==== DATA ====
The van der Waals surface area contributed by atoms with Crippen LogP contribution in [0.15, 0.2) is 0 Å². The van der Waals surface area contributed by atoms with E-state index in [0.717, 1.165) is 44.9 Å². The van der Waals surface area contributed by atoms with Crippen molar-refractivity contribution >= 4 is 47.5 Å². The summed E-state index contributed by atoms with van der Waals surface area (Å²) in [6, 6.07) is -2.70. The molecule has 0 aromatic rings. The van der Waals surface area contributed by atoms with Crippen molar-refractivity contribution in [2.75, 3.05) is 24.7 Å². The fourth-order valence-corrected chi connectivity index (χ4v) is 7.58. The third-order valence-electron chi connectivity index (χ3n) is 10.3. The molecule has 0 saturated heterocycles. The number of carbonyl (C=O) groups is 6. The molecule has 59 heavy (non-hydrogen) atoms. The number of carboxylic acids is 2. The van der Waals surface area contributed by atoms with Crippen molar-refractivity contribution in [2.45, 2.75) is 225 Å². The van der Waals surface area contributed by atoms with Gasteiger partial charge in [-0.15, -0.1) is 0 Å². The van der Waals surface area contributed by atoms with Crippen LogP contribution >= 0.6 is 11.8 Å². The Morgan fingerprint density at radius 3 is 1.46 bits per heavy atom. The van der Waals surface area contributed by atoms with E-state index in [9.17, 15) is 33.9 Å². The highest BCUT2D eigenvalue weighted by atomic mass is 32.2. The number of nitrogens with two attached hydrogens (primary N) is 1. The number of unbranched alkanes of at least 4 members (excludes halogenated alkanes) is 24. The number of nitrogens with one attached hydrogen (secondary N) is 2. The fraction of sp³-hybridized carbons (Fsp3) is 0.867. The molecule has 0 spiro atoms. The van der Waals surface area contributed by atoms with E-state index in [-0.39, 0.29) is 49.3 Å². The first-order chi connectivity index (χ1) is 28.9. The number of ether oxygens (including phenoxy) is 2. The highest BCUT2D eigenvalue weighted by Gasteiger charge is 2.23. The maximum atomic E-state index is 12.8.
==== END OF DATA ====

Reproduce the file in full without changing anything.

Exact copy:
The van der Waals surface area contributed by atoms with Crippen LogP contribution in [0.15, 0.2) is 0 Å². The van der Waals surface area contributed by atoms with E-state index in [0.717, 1.165) is 44.9 Å². The van der Waals surface area contributed by atoms with Crippen molar-refractivity contribution >= 4 is 47.5 Å². The summed E-state index contributed by atoms with van der Waals surface area (Å²) in [6, 6.07) is -2.70. The molecule has 0 aromatic rings. The van der Waals surface area contributed by atoms with Crippen molar-refractivity contribution in [2.75, 3.05) is 24.7 Å². The fourth-order valence-corrected chi connectivity index (χ4v) is 7.58. The third-order valence-electron chi connectivity index (χ3n) is 10.3. The molecule has 0 saturated heterocycles. The number of carbonyl (C=O) groups is 6. The molecule has 59 heavy (non-hydrogen) atoms. The number of carboxylic acids is 2. The van der Waals surface area contributed by atoms with Crippen molar-refractivity contribution in [2.45, 2.75) is 225 Å². The van der Waals surface area contributed by atoms with Gasteiger partial charge in [-0.15, -0.1) is 0 Å². The van der Waals surface area contributed by atoms with Crippen LogP contribution >= 0.6 is 11.8 Å². The Morgan fingerprint density at radius 3 is 1.46 bits per heavy atom. The van der Waals surface area contributed by atoms with E-state index in [9.17, 15) is 33.9 Å². The highest BCUT2D eigenvalue weighted by atomic mass is 32.2. The number of nitrogens with two attached hydrogens (primary N) is 1. The number of unbranched alkanes of at least 4 members (excludes halogenated alkanes) is 24. The number of nitrogens with one attached hydrogen (secondary N) is 2. The fraction of sp³-hybridized carbons (Fsp3) is 0.867. The molecule has 0 spiro atoms. The van der Waals surface area contributed by atoms with E-state index in [-0.39, 0.29) is 49.3 Å². The first-order chi connectivity index (χ1) is 28.9. The number of ether oxygens (including phenoxy) is 2. The highest BCUT2D eigenvalue weighted by Gasteiger charge is 2.23. The maximum atomic E-state index is 12.8.